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By Hannah Becker, Willow Springs Farm

Like many startups, my farm’s business plan has been tweaked a time or two. Initially, I wanted to start a commercial cow-calf operation, but I was unable to secure the financing necessary to get it off the ground. So instead I decided to explore a grass-fed beef operation and direct marketing opportunities, which offered lower startup costs plus higher profit margins.

The downside was, the production cycle for grass-fed beef is longer than for a commercial cow-calf business, so it would be a long while before I made any money. Also, my education and industry certifications were all focused on traditional cattle operations, so learning the ins and outs of more natural beef production was all on me. I read everything “grass-fed” I could find, and reached out to several other grass-fed farmers in the area. After a couple months of research, I compiled the info and revisited the original commercial cow-calf business plan I drafted in business school. By adjusting the production strategy and numbers to fit grass-fed beef, I finally had a roadmap customized for Willow Springs Farm.

But despite lowering my startup costs, I still needed capital to launch my business. My initial three options for funding my cattle—a crowdfund campaign, USDA/FSA financing, and outside investors—did not pan out. The crowdfund campaign did supply the money necessary for catch pen materials and additional fencing, so that was super helpful. But the USDA/FSA financing options did not work for me, and my network of tech startup investors were more interested in putting their money in the latest app than in cattle. At present, my farm is 100 percent self-funded, meaning I work my tail off as a full-time marketing and PR consultant and a part-time adjunct professor so I can put every extra dime in my “cow fund.”

hannah_feeding_croppedI was getting extremely frustrated with the slow growth, as there are only so many hours in the day and only one of me. While working at max capacity, it’d take me weeks to squirrel away enough money to fence another quarter-mile, roof the back half of the barn, or repair the washed-out driveway. It seemed as though the “farming” part of Willow Springs would never come! So, I decided to explore one last option for start-up capital—presale “inventory” (aka beef).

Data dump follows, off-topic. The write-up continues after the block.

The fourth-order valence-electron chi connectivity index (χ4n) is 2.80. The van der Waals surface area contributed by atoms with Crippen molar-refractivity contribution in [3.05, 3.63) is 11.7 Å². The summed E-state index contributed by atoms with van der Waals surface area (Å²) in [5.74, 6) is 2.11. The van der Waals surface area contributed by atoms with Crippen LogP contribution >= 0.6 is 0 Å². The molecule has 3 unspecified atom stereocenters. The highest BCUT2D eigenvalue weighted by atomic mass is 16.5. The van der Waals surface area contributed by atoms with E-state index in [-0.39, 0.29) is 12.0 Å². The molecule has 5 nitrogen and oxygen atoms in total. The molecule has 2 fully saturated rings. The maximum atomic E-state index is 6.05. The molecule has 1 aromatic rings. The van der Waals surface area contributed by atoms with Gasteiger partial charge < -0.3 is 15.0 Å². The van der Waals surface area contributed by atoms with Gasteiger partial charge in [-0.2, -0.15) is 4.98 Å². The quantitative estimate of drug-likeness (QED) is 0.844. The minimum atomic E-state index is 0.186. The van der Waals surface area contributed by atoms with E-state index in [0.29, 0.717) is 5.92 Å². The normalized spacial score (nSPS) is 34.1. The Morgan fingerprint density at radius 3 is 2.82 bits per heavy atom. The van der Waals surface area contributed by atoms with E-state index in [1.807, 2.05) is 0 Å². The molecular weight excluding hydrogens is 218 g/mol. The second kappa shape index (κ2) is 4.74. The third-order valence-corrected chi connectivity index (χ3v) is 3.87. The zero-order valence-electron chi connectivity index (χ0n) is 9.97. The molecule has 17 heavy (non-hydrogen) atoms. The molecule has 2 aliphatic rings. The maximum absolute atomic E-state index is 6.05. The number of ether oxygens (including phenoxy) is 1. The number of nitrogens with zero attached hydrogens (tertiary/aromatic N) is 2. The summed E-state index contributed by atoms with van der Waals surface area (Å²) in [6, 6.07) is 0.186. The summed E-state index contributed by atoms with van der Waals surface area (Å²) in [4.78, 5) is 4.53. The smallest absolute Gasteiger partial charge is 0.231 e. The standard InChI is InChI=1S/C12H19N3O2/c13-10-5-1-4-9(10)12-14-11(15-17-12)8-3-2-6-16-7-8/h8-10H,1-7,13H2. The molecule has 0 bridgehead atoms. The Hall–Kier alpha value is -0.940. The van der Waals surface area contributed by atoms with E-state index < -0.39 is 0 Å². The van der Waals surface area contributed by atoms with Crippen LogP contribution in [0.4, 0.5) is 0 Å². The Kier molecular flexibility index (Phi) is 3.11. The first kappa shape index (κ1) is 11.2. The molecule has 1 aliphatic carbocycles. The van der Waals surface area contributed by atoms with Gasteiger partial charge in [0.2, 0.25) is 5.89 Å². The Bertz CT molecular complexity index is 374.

Willow Springs is now pre-selling whole, grass-fed steers. It’s a strategy big box retail stores use to assist with cash flow and/or test new product lines. In our case, customers initially pay 50 percent of the estimated total upfront. This gives us the resources to purchase weaned calves and graze them until they’re finished. Following slaughter (a year to year-and-a-half later), customers pay the remaining balance (according to the animal’s finishing weight), sales tax, and slaughter expenses.

It’s a long-term investment for our customers, but it allows them to be more involved in the entire process of finishing cattle. It’s been really cool to see how our community welcomed this unique strategy as an opportunity to support local farmers. I’m confident that this strategy will help Willow Springs get started off on the right foot, without going into debt.

My goal is to continue to reinvest in the farm’s assets—land, livestock, outbuildings—over the next five to seven years. I (finally) own land, and have constructed a barn, fenced the property, and installed a solid catch pen. While I expect my farm’s revenue (sales) to improve with each passing year, I do not expect the profit margin (aka my income) to increase significantly (or exist), until I’m confident my farming operation is on good, solid financial footing.

I didn’t come from a farming family, so I won’t inherit any land, and there’s there’s no rich uncle to invest or cosign for a traditional commercial loan. Our bootstrapped business model involves taking it one step at a time. I save up enough money to tackle the next project on the list (right now, it’s installing a head gate) and work until the money runs out. Minimizing debt, while not part of my original plan, will set the farm up for a bright and shining (and independent!) future. Our slow growth is a small price to pay for long-term security.

Comments
4 Responses to “Our farm is debt free … but that wasn’t the plan”
  1. serge says:

    great post. Thanks for sharing.

  2. Ben r says:

    Glad to see your work ethic paying off.

    An additional benefit this mode of funding has is that your customers are really invested and will likely help spread the word. Businesses are less likely to fail when they have a community personally invested in them.

    Best wishes.

  3. I loved this story, and your persistence is inspiring. Keep it up!

  4. Very unique funding strategy in the ag industry. Did you get any push back or concerns from potential customers regarding pre-paying? Just curious how you handled that, if it was in issue. Do you intend to maintain this strategy as you grow, or transition to self-financing as your margins grow? Inspiring story…Thanks!

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